There are several reasons why businesses may choose to print documents instead of sending them electronically. For one thing, getting everyone on board with using electronic files can be difficult! If someone sends an e-mail message stating that some important information should be put in a filing cabinet, then who knows what will happen to it after that? Filing cabinets get lost or damaged, so making sure that everything gets placed in there correctly in the first place is tricky. This is why many companies prefer to have a physical copy of all their contracts and agreements around - they can see that they're all there, and nobody has changed anything vital without noticing.
Another reason why businesses may choose to print documents is because they want to be able to write comments on them. When you e-mail a document to colleagues, you can only send an e-mail reply - you can't attach new comments or changes directly on top of the original message. This is usually not a problem for simple documents that don't contain sensitive information, but it can be useful for contracts and agreements that need to be reviewed by multiple people.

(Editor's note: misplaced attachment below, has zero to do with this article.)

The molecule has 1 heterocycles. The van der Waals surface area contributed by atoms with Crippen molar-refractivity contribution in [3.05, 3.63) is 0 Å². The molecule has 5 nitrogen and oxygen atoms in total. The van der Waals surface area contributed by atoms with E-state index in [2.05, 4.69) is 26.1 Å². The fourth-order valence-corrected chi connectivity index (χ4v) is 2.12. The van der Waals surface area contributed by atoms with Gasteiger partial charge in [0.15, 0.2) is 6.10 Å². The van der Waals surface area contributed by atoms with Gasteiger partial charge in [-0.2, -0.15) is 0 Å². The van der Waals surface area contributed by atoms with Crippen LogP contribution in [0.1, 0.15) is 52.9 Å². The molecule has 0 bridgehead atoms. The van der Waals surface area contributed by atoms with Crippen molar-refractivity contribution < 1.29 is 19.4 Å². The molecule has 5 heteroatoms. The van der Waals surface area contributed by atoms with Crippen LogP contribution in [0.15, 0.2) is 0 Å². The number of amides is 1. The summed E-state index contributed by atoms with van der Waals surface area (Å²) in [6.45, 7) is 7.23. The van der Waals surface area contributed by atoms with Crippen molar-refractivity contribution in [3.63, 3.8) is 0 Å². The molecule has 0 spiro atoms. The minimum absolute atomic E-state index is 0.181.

When a document is generated on a computer, it is normally stored as a file on the hard drive of the machine. This is referred to as a "soft copy" at times. There are also programs that will scan a page and create a digital image file which can then be used in another document or e-mailed directly.
Hard copies include original documents such as letters, reports, drawings, and photographs. Soft copies include photocopies, faxes, and images scanned from originals.